Cheers to ‘The Doc’! SA’s Van Zyl to retire from Toyota Europe top job…

Toyota Motor Europe has announced president and CEO Dr Johan van Zyl will retire from his post at the end of March 2021, after six years in the job.

The South African executive will also step down from the Toyota Motor Corporation (TMC) role of chief executive officer for the Europe Region. Interestingly, the 62-year-old Dr Van Zyl – who is affectionately known as “The Doc” – will remain chairman of Toyota South Africa Motors.

The Japanese firm says its European operations have “excelled” under Dr Van Zyl, with sales in Europe passing the one-million mark in 2019 for the first time in 10 years.

Matt Harrison, who is currently executive vice-president of Toyota Motor Europe, will replace Dr Van Zyl from the start of April 2021.

“What I am most satisfied about is the very strong team we have here in Europe. With such great people across the Toyota Europe organisation, with such talent and passion, there won’t be any disruption in the transformation we have embarked upon, and I have no doubt Toyota will do very well under Matt’s leadership,” said Dr Van Zyl.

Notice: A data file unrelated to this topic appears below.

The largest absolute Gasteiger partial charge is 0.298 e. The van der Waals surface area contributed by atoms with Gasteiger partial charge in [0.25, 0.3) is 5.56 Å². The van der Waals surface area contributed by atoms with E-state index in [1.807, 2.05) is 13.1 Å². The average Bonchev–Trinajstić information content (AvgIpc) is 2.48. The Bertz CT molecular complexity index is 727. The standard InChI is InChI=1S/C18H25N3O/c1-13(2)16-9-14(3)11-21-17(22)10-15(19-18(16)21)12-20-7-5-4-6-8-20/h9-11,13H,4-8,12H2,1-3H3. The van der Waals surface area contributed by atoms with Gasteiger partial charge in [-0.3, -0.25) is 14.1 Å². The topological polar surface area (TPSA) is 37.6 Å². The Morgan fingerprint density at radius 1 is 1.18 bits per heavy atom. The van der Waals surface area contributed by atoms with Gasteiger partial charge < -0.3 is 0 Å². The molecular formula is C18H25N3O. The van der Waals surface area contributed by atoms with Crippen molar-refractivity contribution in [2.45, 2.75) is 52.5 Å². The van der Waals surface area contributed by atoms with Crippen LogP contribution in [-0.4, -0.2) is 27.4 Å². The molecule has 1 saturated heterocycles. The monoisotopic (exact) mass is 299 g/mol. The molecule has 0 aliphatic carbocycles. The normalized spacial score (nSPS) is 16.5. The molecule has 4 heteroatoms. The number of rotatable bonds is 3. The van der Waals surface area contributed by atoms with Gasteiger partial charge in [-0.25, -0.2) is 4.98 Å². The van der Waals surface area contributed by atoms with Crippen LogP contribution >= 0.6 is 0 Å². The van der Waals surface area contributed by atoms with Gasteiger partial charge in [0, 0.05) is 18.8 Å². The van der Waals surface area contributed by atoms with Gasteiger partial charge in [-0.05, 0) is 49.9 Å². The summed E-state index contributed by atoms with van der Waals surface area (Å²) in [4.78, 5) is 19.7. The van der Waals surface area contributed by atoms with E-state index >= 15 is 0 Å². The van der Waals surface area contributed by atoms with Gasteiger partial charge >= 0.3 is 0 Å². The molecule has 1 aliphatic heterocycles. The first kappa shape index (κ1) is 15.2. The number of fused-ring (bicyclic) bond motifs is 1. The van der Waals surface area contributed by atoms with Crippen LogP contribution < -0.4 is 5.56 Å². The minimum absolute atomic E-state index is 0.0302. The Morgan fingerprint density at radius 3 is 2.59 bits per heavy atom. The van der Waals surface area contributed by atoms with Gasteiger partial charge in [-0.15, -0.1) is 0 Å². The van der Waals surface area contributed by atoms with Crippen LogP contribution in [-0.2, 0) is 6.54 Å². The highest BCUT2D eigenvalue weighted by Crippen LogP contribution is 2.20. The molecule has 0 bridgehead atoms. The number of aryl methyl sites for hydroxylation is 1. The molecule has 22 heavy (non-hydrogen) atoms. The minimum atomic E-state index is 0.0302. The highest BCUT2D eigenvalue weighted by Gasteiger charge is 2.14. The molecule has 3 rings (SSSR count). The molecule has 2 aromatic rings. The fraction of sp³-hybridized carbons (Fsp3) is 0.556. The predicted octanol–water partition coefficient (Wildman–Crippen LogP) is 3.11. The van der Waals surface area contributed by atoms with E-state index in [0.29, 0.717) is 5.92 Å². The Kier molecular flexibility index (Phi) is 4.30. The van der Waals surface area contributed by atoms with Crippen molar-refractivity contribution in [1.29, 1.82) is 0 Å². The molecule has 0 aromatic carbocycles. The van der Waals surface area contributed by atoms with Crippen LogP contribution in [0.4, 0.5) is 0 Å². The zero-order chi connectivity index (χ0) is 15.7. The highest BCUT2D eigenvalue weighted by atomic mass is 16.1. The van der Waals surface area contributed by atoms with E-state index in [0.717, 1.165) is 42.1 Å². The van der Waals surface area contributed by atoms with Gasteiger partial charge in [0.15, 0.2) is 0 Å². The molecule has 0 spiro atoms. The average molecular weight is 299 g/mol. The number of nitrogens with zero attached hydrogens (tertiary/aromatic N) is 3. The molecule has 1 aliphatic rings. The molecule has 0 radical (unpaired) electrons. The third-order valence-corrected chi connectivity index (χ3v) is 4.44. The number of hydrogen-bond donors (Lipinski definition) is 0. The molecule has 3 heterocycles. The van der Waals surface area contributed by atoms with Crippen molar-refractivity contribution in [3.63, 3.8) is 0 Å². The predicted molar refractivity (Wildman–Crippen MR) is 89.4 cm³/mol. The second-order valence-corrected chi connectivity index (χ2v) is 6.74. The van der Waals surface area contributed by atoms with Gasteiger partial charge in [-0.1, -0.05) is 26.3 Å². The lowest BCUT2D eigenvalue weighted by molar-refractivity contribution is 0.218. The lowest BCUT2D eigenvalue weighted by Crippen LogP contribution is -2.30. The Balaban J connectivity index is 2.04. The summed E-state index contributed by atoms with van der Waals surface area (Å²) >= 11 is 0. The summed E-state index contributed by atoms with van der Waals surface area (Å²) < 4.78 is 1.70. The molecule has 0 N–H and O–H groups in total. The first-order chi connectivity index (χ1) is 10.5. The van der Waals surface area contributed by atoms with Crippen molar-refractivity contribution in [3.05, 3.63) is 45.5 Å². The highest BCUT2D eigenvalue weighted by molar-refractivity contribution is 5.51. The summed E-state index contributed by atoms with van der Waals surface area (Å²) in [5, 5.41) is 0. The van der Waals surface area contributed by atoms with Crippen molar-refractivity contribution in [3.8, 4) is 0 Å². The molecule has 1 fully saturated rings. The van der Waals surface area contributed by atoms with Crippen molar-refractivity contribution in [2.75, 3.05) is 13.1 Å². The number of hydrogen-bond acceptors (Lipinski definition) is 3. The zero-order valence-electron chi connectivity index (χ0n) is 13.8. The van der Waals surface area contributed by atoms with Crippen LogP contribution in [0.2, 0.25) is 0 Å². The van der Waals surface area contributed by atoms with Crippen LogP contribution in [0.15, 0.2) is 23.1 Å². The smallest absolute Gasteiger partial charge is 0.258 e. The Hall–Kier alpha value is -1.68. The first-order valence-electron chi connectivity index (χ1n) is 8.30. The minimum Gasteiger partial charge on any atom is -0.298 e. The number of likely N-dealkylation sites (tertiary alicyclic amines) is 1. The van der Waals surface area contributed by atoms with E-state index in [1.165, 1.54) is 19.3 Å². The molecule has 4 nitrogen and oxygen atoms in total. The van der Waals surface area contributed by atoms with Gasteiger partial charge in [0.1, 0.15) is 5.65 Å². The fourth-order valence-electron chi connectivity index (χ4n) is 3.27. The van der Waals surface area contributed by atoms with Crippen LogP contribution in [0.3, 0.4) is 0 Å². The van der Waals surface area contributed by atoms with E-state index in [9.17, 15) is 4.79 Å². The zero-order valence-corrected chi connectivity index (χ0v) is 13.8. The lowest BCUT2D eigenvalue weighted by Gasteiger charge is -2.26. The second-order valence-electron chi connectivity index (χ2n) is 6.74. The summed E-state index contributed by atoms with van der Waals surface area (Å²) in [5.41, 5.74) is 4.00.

Born in June 1958 in Springs, Dr Van Zyl later earned a doctorate in Business Economics from the University of Potchefstroom, where he subsequently worked as a professor at the post-graduate business management school.

He joined Toyota South Africa in 1993 as director for vehicle sales and dealer network. He was appointed group marketing director in March 1995, before being promoted to managing director for vehicle marketing in 1996 and managing director for Toyota SA marketing in 1997.

In January 2002, he moved up into the position of president and chief operating officer, before becoming president and CEO of Toyota SA Motors a year later. In mid-2009, Dr Van Zyl was appointed managing officer of Toyota Motor Corporation responsible for Africa.

In 2011, he was appointed deputy chief officer of the Middle East, Africa and Latin America Operations Group at TMC. In April 2013, he was named CEO of the Africa Region, before moving to Brussels in Europe two years later.

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